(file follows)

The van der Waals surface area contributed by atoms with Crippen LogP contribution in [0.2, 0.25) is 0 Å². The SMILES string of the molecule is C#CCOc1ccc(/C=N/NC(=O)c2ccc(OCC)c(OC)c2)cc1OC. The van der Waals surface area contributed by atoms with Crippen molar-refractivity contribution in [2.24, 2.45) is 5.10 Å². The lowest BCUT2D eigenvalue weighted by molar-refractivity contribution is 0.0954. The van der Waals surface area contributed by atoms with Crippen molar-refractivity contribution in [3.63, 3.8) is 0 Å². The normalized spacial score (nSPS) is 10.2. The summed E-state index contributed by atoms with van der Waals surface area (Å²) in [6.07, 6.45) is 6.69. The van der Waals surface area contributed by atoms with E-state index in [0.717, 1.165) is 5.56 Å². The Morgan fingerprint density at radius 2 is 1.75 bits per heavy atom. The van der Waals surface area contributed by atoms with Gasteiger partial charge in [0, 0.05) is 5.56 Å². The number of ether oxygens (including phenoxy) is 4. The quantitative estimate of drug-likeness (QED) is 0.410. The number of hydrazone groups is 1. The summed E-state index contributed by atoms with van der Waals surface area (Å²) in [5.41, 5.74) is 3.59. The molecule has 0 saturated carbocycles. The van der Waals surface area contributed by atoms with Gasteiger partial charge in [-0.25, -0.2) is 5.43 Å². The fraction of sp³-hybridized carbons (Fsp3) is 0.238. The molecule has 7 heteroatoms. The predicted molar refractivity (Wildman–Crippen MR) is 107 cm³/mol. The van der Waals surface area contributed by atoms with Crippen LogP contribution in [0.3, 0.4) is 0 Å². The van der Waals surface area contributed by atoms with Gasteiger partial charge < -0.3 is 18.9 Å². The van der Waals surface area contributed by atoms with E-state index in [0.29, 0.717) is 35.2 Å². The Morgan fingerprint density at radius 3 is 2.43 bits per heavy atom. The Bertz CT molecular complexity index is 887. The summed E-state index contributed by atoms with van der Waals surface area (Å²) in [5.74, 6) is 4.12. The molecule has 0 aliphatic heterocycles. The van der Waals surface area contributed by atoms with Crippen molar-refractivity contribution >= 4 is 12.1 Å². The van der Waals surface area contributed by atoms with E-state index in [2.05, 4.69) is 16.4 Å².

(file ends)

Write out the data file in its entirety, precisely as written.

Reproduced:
The van der Waals surface area contributed by atoms with Crippen LogP contribution in [0.2, 0.25) is 0 Å². The SMILES string of the molecule is C#CCOc1ccc(/C=N/NC(=O)c2ccc(OCC)c(OC)c2)cc1OC. The van der Waals surface area contributed by atoms with Crippen molar-refractivity contribution in [2.24, 2.45) is 5.10 Å². The lowest BCUT2D eigenvalue weighted by molar-refractivity contribution is 0.0954. The van der Waals surface area contributed by atoms with Crippen molar-refractivity contribution in [3.63, 3.8) is 0 Å². The normalized spacial score (nSPS) is 10.2. The summed E-state index contributed by atoms with van der Waals surface area (Å²) in [6.07, 6.45) is 6.69. The van der Waals surface area contributed by atoms with E-state index in [0.717, 1.165) is 5.56 Å². The Morgan fingerprint density at radius 2 is 1.75 bits per heavy atom. The van der Waals surface area contributed by atoms with Gasteiger partial charge in [0, 0.05) is 5.56 Å². The number of ether oxygens (including phenoxy) is 4. The quantitative estimate of drug-likeness (QED) is 0.410. The number of hydrazone groups is 1. The summed E-state index contributed by atoms with van der Waals surface area (Å²) in [5.41, 5.74) is 3.59. The molecule has 0 saturated carbocycles. The van der Waals surface area contributed by atoms with Gasteiger partial charge in [-0.25, -0.2) is 5.43 Å². The fraction of sp³-hybridized carbons (Fsp3) is 0.238. The molecule has 7 heteroatoms. The predicted molar refractivity (Wildman–Crippen MR) is 107 cm³/mol. The van der Waals surface area contributed by atoms with Crippen LogP contribution in [0.3, 0.4) is 0 Å². The van der Waals surface area contributed by atoms with Gasteiger partial charge < -0.3 is 18.9 Å². The van der Waals surface area contributed by atoms with E-state index in [0.29, 0.717) is 35.2 Å². The Morgan fingerprint density at radius 3 is 2.43 bits per heavy atom. The Bertz CT molecular complexity index is 887. The summed E-state index contributed by atoms with van der Waals surface area (Å²) in [5.74, 6) is 4.12. The molecule has 0 aliphatic heterocycles. The van der Waals surface area contributed by atoms with Crippen molar-refractivity contribution >= 4 is 12.1 Å². The van der Waals surface area contributed by atoms with E-state index in [2.05, 4.69) is 16.4 Å².